This week we meet Carrie Owerko, who has been teaching Iyengar Yoga for more than 20 years. A Senior Intermediate Iyengar teacher, Owerko has performed in and co-choreographed many yoga demonstrations, including Live: Light on Life, performed at NYC's City Center during BKS Iyengar's national book tour in 2005. Before studying yoga, Carrie worked as a Movement Analyst after having completed her studies at The Laban Institute in NYC. She has spent years exploring human movement, meaning and communication.
Jenny Aurthur, a long-time student of Owerko’s and teacher said, “Having already practiced for 10 years, I'd never met a teacher like Carrie; she is curious and constantly learning. She encourages her students to find out for themselves rather than be spoon fed the answers. Carrie teaches with a unique joy and playfulness. Without her, I would not be the teacher or human being I am today.
Kathleen Kraft: What does your yoga practice look like every day?
Carrie Owerko: Practice is my playground, my refuge, my home. I never miss a day of it. Ever. Of course there are times when it has needed to take a different form due to life's circumstances, but it is as essential and nourishing as eating and sleeping.
I like to practice for a few hours in the morning--that will include a combination of contemplative practice, breath work and postural practice. But some of my favorite practice times occur directly after I have taught. I try to leave time (at least a few times a week) after teaching group classes or workshops for an exploratory creative practice that has been inspired by questions or impressions that may have come up while teaching. I find the process of teaching to be such fertile soil for deepening and expanding the inquiry into this body/mind/breath relationship. It is as if the encounter and interaction with the students primes my body/mind for a different type of investigation—for the love the questions that come up when engaging with the students through the practice. These questions are like rich fertilizer for further investigation. So I make sure to make time and space for these types of practices. And that time is especially ripe after teaching.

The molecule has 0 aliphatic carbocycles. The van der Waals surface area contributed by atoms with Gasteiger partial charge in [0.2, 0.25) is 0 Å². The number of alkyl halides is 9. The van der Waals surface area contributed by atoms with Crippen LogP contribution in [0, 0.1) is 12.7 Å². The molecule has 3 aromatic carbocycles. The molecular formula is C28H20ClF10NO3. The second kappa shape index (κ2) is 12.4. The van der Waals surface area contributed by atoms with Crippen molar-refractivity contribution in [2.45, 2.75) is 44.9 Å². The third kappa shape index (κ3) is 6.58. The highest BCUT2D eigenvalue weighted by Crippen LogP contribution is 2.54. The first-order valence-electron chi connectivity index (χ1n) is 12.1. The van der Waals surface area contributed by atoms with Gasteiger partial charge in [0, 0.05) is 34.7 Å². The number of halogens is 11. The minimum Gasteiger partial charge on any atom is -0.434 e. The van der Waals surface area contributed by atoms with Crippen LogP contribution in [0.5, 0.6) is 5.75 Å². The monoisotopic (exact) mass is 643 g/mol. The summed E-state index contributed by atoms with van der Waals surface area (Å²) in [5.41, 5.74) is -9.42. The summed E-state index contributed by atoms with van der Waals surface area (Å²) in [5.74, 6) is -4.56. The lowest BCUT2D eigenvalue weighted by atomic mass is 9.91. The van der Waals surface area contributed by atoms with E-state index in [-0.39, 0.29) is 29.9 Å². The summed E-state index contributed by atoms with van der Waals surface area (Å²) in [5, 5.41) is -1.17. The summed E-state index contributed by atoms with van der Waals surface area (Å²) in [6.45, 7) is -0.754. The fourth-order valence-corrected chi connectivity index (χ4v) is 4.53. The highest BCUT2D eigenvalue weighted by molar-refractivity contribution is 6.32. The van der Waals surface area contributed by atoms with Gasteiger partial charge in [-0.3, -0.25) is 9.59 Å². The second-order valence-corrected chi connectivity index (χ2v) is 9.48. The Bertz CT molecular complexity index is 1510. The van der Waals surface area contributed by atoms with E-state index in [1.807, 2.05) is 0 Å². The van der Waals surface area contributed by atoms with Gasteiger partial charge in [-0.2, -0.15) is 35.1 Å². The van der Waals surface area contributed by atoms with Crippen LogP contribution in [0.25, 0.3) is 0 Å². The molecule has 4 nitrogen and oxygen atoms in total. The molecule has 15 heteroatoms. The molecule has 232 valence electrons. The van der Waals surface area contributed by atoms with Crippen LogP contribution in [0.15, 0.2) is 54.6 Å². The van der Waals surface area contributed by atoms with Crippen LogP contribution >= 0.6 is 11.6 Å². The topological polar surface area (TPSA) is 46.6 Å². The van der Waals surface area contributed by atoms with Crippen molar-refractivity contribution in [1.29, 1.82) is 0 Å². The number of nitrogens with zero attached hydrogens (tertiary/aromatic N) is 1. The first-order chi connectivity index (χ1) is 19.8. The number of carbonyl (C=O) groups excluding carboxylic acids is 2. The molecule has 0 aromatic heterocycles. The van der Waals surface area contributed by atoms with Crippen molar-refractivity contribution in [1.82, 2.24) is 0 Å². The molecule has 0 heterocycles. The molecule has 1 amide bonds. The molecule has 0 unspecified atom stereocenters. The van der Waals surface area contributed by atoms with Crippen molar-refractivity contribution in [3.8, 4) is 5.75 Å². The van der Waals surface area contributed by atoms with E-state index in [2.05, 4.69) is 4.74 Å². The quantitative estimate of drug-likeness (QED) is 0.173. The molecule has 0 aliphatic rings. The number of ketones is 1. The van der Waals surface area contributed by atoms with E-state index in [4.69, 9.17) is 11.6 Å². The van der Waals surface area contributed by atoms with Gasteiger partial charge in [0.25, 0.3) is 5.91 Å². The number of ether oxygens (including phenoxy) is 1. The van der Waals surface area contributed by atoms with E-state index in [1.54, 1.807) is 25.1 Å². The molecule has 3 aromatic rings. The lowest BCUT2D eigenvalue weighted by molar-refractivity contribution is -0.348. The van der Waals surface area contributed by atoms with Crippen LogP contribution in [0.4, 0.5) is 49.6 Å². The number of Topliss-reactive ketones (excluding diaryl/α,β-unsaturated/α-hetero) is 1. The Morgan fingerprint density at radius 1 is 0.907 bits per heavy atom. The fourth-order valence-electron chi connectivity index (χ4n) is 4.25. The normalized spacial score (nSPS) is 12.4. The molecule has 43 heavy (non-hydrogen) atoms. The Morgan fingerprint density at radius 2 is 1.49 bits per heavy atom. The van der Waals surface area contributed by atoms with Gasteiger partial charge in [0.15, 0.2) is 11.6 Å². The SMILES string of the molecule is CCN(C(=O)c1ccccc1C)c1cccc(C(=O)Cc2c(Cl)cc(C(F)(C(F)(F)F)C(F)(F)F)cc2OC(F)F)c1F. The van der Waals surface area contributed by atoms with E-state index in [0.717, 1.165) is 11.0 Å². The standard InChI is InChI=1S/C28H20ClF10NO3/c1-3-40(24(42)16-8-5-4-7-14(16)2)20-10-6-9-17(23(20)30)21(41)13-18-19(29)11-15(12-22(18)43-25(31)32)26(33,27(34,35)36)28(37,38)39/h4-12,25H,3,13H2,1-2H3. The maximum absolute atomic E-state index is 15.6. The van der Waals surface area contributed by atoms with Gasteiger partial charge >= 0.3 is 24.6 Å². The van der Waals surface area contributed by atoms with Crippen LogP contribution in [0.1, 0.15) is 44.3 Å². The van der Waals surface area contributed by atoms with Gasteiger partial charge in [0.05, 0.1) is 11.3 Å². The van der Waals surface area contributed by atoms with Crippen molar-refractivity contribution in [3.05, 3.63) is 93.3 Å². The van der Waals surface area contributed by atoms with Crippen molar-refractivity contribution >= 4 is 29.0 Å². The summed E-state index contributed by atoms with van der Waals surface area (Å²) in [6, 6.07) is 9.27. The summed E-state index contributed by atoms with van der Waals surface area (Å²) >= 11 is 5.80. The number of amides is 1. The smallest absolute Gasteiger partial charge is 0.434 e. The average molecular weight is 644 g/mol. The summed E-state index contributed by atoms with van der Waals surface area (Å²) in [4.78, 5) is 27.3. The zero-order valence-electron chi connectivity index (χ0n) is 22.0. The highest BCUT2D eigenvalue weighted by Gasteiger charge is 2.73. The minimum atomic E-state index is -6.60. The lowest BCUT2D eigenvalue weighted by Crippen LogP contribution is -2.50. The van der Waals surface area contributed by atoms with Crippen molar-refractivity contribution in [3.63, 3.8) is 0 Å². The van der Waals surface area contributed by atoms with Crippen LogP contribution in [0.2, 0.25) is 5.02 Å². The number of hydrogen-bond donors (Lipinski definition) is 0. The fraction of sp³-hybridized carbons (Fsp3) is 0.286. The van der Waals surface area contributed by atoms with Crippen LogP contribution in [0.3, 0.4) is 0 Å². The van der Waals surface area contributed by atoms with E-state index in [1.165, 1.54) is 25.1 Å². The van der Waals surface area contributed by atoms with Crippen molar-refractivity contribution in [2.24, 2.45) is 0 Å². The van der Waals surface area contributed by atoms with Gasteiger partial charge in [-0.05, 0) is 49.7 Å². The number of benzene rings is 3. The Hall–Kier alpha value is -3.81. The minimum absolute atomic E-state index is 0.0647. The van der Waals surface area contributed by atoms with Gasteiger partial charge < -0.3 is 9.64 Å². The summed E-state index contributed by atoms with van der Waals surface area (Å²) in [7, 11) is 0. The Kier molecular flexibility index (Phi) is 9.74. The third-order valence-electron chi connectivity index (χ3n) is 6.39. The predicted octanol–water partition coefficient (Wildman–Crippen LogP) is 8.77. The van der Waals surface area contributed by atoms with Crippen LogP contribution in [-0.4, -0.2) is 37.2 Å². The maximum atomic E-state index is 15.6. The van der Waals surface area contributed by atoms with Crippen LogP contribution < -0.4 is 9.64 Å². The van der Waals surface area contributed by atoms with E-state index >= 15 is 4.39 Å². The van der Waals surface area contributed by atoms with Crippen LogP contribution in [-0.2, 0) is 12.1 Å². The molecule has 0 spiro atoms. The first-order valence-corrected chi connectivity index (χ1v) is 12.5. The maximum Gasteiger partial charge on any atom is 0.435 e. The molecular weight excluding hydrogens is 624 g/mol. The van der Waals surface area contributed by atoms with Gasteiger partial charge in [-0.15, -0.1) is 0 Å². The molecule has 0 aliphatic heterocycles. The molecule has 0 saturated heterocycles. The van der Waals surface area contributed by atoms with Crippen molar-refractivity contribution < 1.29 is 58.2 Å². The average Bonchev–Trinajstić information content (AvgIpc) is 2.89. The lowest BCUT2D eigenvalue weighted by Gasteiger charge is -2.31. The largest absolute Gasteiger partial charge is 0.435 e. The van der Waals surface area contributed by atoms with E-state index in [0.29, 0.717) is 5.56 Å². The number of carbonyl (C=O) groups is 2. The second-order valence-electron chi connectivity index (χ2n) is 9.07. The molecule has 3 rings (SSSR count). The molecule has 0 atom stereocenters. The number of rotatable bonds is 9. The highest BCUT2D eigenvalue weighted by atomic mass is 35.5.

KK: What are the most important qualities of the student/teacher relationship?
CO: Because the teacher student relationship can be complex, I think that some of the most important qualities to cultivate are trust, and a sense of mutual respect. It is helpful if both teacher and student have a genuine spirit of inquiry, openness, and curiosity.
I try and encourage students to investigate, explore and learn to think for themselves. Just because a teacher says that that there is a "right way" to do to something doesn't make it true. I try to teach students to look at context--to look yet again and again. There is no end to looking. I don't want them to automatically believe something is right or true just because I say so. This is a relationship where dialogue is essential, where both teacher and student are willing to stay actively engaged, curious, open and committed to process.
KK: Which yoga sutra guides you?
CO: The Yoga Sutras of Patanjali are a rich fertilizer for practice, for example, Sutra 1.39."Yatha-abhimata-dhyanad-va." This sutra can be very liberating. BKS Iyengar translates it as follows: “Or, by meditating on any desired object conducive to steadiness of consciousness.”
This sutra can resonate for so many because as Georg Feuerstein writes, "Any object whatsoever can serve a prop for concentration as long as it is found to be of practical expediency." In other words, the path of practice is open to anyone and everyone, regardless of circumstances. It's all useable. Use what is arising, or choose what you will--anything can serve as tool or prop to steady, and ultimately liberate, the mind.